Gay Straight Alliance blossoms at Brentwood High School
A new club at Brentwood High School has a handful of openly gay students and their straight friends hoping to expel the homophobic undertones they say fill the halls.
Several students and their favorite, forward-thinking teacher, Emily Sherman, organized the school's first Gay Straight Alliance (GSA) and held their first meeting in late January. Several of the group's members said the GSA has already shaken things up in the conservative Brentwood area - and that's not a bad thing.
The GSA holds formal monthly meetings in Sherman's classroom after school. Members discuss current GLBT issues including homophobia, acceptance, religion, family, friends, politics, and coming out, Sherman said. The group also invites speakers to attend meetings and shows educational films.
Visiting speaker James Huff discussed transgender issues with the group at it's Jan. 26 meeting with an even mix of GLBT, questioning and straight students in attendance.
BHS junior Noah Mayhew said the group has already helped change some people's view about gays and lesbians.
"I'd say we have a few goals," Mayhew said. "One of them is to try and make a dent in the school in regards to eradicating some of the bigotry that has infested the place. If we can't do that, we at least want to silence them to help make the school an easier place to be GLBTQ. It's shown some of the more ignorant students that we are here and here to stay."
Mayhew said there are between 5 and ten BHS students who are openly gay and many more who are questioning. Part of the GSA's mission is to help students understand more about sexual orientation and gender identity - their own and their friends.
"Unfortunately, I've actually had many students ask me what the point of the group was, as if that wasn't painfully obvious in such a school," Mayhew said. "A few of those members have actually attended a few meetings since asking those questions and found it to be quite cool."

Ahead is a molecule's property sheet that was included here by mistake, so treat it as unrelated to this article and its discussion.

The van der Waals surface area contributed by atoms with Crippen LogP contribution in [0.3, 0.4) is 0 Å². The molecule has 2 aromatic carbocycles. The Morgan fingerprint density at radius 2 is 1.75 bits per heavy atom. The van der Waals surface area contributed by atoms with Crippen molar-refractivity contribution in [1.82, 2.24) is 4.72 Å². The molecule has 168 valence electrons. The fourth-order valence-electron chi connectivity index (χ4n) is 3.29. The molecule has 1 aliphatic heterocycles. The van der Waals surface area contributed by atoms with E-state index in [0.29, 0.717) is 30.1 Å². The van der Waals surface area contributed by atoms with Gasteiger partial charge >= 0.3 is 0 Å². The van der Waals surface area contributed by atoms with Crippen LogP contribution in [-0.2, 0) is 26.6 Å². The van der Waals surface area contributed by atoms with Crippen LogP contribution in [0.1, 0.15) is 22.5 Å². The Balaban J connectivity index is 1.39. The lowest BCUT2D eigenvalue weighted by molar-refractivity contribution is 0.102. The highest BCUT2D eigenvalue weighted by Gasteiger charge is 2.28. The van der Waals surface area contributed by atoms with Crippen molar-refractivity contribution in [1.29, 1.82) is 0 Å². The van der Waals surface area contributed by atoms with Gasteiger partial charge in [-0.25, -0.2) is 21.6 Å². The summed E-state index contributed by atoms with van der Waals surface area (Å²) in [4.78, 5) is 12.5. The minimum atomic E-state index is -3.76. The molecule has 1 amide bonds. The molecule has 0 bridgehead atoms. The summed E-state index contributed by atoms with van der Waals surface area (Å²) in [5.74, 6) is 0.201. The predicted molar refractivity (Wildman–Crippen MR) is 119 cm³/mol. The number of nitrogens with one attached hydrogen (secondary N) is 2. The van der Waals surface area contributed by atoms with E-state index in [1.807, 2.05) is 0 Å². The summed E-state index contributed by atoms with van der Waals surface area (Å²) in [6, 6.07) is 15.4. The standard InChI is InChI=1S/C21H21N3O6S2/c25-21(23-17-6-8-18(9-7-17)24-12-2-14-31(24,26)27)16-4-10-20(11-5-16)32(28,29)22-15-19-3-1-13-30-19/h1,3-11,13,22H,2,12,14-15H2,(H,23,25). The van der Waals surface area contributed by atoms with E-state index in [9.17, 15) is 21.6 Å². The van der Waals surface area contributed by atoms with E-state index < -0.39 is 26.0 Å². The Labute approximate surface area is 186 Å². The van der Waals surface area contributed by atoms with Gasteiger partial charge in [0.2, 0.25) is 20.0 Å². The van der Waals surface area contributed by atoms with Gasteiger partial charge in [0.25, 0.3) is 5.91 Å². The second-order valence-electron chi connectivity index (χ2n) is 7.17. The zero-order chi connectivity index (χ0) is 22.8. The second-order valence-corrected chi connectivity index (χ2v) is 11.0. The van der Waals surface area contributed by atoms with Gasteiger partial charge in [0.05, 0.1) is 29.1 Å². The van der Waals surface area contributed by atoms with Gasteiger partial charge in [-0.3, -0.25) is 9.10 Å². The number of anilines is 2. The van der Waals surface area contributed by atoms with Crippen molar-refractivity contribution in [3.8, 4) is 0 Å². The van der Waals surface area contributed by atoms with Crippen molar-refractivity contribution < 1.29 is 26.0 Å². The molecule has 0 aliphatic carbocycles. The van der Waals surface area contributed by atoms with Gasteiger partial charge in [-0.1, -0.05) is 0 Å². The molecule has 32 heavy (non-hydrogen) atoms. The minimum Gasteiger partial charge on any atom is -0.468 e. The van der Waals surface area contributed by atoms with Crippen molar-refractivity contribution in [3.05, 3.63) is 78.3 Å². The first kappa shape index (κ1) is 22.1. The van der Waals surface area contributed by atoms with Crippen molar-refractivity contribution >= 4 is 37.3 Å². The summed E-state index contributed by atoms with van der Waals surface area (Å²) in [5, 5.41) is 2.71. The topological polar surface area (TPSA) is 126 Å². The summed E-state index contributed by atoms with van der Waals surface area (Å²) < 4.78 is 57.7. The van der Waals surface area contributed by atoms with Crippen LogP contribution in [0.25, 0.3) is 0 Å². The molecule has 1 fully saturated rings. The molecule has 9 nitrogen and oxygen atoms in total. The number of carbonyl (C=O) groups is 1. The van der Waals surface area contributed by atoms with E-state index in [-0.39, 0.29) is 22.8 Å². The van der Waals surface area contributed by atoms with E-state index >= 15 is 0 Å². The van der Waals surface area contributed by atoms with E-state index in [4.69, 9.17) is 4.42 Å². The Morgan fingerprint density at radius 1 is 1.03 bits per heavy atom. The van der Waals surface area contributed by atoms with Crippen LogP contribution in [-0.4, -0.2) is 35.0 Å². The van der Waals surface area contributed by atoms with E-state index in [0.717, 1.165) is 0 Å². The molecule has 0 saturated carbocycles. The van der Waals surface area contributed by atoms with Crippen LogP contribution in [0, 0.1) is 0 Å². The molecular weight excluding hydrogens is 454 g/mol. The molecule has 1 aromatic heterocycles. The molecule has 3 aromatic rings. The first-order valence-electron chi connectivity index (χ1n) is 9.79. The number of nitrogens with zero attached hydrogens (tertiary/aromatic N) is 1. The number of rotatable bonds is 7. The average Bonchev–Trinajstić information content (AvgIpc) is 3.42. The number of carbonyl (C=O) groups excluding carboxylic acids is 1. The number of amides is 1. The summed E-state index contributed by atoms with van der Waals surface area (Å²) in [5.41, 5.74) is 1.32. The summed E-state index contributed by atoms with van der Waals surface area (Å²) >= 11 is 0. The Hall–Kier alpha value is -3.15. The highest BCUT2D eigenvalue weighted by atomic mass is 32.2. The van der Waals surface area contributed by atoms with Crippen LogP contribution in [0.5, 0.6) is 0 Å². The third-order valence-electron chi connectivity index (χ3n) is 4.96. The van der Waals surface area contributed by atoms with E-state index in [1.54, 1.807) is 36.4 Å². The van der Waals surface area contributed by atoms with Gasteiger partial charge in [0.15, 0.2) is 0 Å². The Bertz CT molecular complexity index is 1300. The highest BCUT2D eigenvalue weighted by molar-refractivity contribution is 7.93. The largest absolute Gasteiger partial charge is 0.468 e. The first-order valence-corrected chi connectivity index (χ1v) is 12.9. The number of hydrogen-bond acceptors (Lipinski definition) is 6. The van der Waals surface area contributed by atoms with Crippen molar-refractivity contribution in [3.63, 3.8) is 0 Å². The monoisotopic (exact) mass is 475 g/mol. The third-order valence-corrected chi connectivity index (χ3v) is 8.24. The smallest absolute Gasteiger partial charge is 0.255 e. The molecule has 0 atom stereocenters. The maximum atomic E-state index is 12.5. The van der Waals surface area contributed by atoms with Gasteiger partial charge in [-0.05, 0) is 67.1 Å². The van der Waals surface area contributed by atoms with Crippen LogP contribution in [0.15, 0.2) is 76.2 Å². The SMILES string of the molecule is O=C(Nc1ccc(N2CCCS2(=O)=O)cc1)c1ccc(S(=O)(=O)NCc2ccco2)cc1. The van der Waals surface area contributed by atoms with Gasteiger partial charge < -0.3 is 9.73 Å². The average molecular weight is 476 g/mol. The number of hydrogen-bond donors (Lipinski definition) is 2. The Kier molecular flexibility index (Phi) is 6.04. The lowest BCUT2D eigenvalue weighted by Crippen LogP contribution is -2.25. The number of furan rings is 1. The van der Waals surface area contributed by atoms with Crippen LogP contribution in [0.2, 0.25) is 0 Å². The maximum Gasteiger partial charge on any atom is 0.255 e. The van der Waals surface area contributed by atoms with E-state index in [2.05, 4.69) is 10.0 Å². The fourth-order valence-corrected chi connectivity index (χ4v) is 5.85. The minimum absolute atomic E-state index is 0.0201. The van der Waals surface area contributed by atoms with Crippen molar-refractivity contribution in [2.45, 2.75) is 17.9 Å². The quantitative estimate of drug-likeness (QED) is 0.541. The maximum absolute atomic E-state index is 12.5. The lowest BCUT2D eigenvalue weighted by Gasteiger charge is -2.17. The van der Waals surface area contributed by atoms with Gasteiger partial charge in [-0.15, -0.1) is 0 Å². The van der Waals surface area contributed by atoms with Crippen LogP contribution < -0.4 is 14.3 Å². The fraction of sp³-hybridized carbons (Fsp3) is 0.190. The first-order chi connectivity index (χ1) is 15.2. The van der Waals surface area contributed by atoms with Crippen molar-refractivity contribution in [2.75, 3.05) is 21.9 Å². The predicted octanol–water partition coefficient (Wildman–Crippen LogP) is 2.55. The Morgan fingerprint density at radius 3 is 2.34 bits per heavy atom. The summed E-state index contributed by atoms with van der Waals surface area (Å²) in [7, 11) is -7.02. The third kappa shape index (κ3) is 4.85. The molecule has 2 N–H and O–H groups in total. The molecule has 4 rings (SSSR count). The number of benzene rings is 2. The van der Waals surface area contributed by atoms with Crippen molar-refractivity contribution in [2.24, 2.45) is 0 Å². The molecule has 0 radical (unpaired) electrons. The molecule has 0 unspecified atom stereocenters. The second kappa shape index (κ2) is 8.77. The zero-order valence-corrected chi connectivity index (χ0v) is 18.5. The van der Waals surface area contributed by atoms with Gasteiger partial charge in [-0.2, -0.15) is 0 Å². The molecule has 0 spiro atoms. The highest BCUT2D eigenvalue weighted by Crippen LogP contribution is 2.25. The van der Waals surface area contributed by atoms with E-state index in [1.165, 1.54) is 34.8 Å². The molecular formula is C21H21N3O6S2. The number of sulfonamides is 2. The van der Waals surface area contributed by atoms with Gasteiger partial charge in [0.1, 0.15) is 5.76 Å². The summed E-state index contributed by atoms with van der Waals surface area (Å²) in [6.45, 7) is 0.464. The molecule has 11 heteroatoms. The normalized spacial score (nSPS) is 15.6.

BHS senior Cecile Bower said the GSA is like a second home to some of the group's members who are not out or not accepted by their families.
"The group has provided GLBT students and their allies a safe place where they can fully be themselves without the risk of harassment," Bower said.
Mayhew said the group has shaken things up in a positive way by inspiring many closeted and questioning students.
"I feel like we've let many GLBTQ members of our school know that they aren't alone, even if they have remained silent."
Sherman said group members plan on attending Nashville Pride, The Alternative Prom and numerous other GLBT sponsored events across Middle Tennessee and will also participate in the National Day of Silence.
After being approached by a group of students early this year about starting the group, Sherman feared that school administrator's and faculty might oppose the GSA because of the conservative nature of the Brentwood community.
Fortunately, she and the school's administrators shared the common goal of helping students feel safe and secure in who they are.
"I thought the administration might fear it would cause too much controversy, but not all," Sherman said. "They were very supportive."
Sherman said a few faculty members thought the school shouldn't have a GSA the same as it wouldn't likely allow the formation of a religious-based group. But, the group's main opposition came from the student body.
Bower helped post about 100 fliers around the school announcing the group's first meeting. The next day, group members found that nearly all of the signs had been ripped from the walls. Some of them were placed in urinals and used as targets, Bower said.
A portion of the student body was indifferent about the club; it didn't bother them, so they didn't care," Bower said. "However, a large majority of the students saw it as a joke."
Rumors began circulating that some students were planning to crash the first meeting, so Sherman took precautions.
She placed paper over the window to her classroom door and asked other teachers and the principal to stand watch in the hallway to shew away bullies and curious onlookers. Sherman said the meeting went smoothly with no disrespectful distractions from curious outsiders.
Even before agreeing to sponsor the GSA, Sherman had a zero-tolerance policy for disrespect in her classroom.
The teacher of modern and classical languages expects her students to respect one another. She doesn't allow them to use 'gay' as a passing insult. She encourages them to express their individuality and applauded one of her students who was had the guts to wear a pair of rainbow socks.
So it only seemed fitting that she help organize a group where GLBT students could find reprieve from the homophobic undertones that filled the halls.
"I've always had a soft spot for kids who get picked on about anything," Sherman said.
In high school, it can take as much courage to be a friend of the gays as it takes to be openly gay, Sherman said.
"This is a high school and some students are immature," Sherman said. "This is a bold thing to do in a high school. I supposed if I'm willing to put myself out there and support this club, it could be a good example for the students."